Unpredictable emotions can cause tension in a relationship when one partner never knows how the other will react; they may feel like they’re walking on eggshells all of the time.
If you’re struggling to control your emotions, it could be a result of ADHD and you might want to consider using medication to reduce incidents of emotional lability.
In our Essential Mindfulness Course there are specific mindfulness techniques that you can learn and practise to help gain more control over your emotional lability.
You can also work with one of our expert ADHD Relationship Coaches to learn to identify specific triggers and how this affects your behaviour. One such behavioural coaching technique is known as identifying and working with the ABCs. This is the Antecedent, Behaviour and Consequences of a particular repetitive and often ingrained pattern of behaviour.
Disorganisation is another classic ADHD symptom. This may mean that someone has difficulty in completing tasks, organising events or they might leave piles of clutter around that they fully intend to sort out – one day! Meeting deadlines is also challenging and an ADHD adult can be prone to last-minute hyperfocused working spurts as they try to get a task finished on time. This can be difficult to live with. However, being organised is not impossible for someone with ADHD. It takes time, practice and the right techniques. Here are a few ideas to get you started: 33 ADHD Friendly Ways To Get Organised
Top tips for ADHD relationships
Learn About ADHD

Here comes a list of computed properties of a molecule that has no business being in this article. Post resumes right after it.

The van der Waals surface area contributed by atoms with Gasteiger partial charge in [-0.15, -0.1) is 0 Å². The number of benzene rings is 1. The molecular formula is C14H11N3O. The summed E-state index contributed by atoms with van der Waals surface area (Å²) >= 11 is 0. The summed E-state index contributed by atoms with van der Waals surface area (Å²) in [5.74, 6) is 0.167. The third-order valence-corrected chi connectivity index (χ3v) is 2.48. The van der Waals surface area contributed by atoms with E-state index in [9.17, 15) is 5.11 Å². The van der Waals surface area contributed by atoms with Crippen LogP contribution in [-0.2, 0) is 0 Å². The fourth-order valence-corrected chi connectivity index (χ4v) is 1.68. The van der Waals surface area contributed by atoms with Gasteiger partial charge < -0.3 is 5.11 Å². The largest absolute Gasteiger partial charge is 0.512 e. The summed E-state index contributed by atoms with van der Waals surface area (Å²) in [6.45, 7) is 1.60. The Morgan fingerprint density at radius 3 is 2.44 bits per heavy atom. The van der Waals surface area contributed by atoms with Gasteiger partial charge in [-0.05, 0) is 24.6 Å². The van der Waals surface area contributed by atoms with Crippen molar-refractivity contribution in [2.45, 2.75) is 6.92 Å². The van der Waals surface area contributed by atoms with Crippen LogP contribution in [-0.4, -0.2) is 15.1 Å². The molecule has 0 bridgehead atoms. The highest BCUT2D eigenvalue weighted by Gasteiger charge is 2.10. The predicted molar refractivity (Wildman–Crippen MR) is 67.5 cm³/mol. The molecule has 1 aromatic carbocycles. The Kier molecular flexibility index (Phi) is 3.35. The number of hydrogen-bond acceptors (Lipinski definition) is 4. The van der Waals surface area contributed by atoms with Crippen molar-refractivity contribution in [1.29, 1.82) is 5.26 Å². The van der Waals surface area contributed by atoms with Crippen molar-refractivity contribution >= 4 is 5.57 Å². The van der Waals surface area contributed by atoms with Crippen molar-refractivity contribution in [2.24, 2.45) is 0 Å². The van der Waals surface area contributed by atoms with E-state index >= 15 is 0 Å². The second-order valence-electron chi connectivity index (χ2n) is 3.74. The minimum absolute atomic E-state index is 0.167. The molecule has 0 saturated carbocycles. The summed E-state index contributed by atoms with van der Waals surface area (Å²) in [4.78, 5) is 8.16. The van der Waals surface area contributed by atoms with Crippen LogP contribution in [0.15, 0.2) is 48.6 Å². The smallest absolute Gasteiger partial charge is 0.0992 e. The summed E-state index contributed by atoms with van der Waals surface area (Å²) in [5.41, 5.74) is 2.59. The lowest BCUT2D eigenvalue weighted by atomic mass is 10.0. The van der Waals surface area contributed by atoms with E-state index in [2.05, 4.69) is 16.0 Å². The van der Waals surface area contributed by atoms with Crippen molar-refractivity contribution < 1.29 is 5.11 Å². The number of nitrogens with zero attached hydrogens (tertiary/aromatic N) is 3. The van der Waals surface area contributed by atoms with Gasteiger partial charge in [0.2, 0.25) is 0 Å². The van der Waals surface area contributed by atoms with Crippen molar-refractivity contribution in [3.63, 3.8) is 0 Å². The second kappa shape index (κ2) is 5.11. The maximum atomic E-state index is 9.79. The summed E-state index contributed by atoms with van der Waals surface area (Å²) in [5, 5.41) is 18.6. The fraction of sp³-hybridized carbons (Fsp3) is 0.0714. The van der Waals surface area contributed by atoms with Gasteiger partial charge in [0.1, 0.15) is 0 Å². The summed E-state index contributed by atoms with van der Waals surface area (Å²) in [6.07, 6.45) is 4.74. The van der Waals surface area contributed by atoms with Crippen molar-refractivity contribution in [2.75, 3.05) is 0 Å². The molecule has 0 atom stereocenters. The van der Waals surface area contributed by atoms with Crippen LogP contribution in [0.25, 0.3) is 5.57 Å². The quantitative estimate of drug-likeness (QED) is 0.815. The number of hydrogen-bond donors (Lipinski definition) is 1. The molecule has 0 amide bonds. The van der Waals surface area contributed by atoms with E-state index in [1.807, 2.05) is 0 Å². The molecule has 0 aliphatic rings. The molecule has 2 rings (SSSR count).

Even if you think you know all you need to about ADHD, remember it’s a complicated condition. Learning about ADHD symptoms and their impact on relationships may bring on a lightbulb moment when you realise some of your challenges as a couple are due to ADHD. The more you understand ADHD and accept it as part of your relationship, the sooner you can put strategies in place to lessen any negative effects it might have.
Working directly with an ADHD Specialist Relationship Coach can really help to support and enlighten this process.
If you take medication for ADHD, remember that symptoms can change over time and make sure you get it reviewed regularly.
Be Honest And Communicate
Honesty is essential in all relationships but in a relationship that can be strained due to ADHD symptoms, it’s particularly important to admit if you think there are problems. Communication is crucial. If you know there’s an issue, make sure you sit down and talk about it. If communication is difficult, set specific dates and times to talk things through.
Learn To Accept Each Other’s Imperfections
This is essential for any relationship to survive. Neither you nor your partner is perfect. There’s no such thing as a perfect or effortless relationship and all relationships change over time. The key is to accept each other’s imperfections, be open and honest and face challenges as and when they arise. For a relationship where one or both partners have ADHD, there is a need for understanding from both partners for the relationship to thrive.
Further Help and Advice
If you or your partner has undiagnosed ADHD, you may be missing out on valuable support that will drastically improve your quality of life. Please get in touch with The ADHD Centre to find out more about our ADHD Assessment Process , Specific Relationship Coaching Services and other evidence-based treatment options that we offer. You can contact us directly by email email@example.com or by phone 0800 061 4276